When Council Member Gale Brewer was about to explain her vote on term limits, she said she had two speeches in front of her eyes: one in support of Mayor Michael Bloomberg’s bill to extend term limits, and one against the measure.
She eventually read from the speech that explained her “no” vote, though she said nobody knew how she was going to vote until she actually did. Brewer had remained silent on the issue and undecided on her vote.
“I think about a half hour earlier I decided,” Brewer said. “I really didn’t know.”
Her decision might have been made for her if an amendment that she introduced with Council members Alan Gerson and had David Yassky passed. That amendment would have required a voter referendum to extend term limits, essentially gutting the mayor’s bill. Brewer, Gerson and Yassky all voted for the amendment, but Brewer was the only one who also voted against the mayor’s legislation.
Brewer had been wrestling with the vote: she said she thinks Bloomberg has been an effective mayor and has always felt that 12 years in office is better than eight. Even more so, she said she felt that Council members who voted against Bloomberg’s bill would benefit with a third term anyway.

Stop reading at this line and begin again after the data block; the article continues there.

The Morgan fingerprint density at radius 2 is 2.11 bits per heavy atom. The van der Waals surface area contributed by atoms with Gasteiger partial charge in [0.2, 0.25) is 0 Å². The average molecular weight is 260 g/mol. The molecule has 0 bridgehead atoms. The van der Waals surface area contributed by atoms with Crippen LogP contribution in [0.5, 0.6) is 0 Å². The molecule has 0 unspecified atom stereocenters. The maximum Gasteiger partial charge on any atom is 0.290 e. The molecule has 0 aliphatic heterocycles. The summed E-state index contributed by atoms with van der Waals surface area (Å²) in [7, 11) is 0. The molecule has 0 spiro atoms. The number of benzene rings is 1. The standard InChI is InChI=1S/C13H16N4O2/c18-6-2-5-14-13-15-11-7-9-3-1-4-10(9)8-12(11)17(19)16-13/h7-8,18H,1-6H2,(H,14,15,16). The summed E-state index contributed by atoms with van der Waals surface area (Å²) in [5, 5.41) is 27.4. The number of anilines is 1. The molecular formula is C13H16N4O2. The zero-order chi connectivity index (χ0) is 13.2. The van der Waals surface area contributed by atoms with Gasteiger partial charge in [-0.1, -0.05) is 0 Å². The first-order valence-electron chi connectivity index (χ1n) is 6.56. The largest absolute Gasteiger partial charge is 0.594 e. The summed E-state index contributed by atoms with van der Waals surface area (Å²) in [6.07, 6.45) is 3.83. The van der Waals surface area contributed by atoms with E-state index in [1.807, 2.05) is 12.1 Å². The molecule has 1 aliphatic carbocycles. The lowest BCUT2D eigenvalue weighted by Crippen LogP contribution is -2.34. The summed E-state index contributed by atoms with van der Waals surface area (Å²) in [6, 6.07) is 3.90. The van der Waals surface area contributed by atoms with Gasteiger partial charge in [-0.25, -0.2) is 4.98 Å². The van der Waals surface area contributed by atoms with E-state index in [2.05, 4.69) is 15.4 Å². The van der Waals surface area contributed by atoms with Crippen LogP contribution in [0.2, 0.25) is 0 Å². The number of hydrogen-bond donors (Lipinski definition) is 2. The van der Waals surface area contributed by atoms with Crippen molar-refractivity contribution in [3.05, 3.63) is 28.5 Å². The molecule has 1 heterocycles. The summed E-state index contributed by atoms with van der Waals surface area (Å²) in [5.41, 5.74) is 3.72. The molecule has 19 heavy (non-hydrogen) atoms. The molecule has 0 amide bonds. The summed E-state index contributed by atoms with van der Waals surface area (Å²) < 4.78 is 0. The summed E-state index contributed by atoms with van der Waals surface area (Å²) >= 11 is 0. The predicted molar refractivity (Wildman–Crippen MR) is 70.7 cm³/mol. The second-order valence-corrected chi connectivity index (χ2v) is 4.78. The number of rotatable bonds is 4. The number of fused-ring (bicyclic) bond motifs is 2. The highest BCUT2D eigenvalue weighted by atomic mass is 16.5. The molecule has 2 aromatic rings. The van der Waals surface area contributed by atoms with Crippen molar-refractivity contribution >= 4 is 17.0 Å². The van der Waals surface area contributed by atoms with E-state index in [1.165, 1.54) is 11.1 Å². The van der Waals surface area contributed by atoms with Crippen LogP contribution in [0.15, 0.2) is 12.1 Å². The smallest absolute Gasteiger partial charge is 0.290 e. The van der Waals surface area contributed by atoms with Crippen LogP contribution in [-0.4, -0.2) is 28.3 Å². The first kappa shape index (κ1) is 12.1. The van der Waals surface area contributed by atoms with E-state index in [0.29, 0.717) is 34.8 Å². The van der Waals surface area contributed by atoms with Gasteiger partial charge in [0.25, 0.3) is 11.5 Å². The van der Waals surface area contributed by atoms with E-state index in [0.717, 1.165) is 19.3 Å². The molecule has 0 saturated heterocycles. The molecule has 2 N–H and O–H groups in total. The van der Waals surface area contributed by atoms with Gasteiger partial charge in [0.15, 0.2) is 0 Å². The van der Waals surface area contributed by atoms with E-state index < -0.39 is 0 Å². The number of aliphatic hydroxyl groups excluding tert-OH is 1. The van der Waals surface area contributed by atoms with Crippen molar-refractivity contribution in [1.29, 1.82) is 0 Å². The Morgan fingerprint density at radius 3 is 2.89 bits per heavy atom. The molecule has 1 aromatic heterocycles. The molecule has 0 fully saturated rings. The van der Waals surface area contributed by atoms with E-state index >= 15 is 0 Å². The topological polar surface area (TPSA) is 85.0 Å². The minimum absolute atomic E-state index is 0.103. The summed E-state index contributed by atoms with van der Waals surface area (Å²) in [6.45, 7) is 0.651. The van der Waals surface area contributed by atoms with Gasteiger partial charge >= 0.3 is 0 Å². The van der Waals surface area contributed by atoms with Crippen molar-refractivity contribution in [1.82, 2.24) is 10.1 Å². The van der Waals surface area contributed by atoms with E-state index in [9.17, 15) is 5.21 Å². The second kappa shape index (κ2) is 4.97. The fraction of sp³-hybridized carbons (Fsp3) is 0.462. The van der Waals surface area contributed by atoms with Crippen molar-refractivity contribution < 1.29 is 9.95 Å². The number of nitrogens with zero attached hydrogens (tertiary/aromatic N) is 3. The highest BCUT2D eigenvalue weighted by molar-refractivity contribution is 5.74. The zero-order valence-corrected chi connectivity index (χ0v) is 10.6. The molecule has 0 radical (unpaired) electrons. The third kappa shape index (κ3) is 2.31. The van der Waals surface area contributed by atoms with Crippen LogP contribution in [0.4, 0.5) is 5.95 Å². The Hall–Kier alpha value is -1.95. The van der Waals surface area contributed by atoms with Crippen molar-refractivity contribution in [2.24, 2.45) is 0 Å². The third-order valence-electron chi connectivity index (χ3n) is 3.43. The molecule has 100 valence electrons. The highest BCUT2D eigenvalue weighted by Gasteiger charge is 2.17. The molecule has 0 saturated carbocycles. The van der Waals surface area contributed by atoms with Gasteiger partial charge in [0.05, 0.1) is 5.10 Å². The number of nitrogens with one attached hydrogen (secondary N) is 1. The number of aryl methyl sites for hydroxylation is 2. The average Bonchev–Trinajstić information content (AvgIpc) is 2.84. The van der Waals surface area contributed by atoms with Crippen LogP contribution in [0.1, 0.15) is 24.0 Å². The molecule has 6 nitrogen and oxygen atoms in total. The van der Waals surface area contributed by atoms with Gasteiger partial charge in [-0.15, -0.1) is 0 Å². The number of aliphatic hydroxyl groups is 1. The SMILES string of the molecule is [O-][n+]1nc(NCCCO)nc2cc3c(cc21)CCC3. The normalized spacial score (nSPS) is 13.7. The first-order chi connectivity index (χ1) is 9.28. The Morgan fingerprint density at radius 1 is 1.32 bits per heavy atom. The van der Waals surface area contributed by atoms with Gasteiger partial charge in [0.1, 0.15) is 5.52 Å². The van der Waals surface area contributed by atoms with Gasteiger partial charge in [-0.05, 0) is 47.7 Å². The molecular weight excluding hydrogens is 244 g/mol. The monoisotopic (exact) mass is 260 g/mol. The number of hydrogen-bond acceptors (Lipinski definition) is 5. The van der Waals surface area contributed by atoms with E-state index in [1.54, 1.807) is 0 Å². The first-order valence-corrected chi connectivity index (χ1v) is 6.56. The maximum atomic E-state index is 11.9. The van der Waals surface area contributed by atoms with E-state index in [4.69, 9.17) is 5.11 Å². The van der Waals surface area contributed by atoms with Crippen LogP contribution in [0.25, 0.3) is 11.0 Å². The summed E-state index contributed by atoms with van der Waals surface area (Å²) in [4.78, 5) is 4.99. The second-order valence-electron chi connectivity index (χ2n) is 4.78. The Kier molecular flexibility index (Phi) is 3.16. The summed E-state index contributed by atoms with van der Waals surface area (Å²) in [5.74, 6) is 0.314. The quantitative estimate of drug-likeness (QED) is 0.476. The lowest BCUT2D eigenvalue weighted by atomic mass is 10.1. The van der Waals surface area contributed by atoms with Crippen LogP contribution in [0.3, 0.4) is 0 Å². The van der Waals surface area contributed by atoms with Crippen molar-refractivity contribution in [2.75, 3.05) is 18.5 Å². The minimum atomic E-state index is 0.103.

“It is a little ‘Have your cake and eat it too,’” Brewer said. “You’re riding on the backs of people who vote ‘yes.’”
Still, Brewer bucked that logic and voted against the bill.
“Something just gnawed at me, at my gut,” she said. “The real reason was the depth of people concerned about this issue. I never saw anything like it.”
Many of her closest friends and allies, Brewer said, felt passionately that term limits ought to be changed through a referendum, like the ballot initiatives in 1993 and 1996 that authorized term limits, rather than Council action.
“Most of the people who were bothering me about the right to vote,” Brewer said, “mean a lot to me.”
Trackback from your site.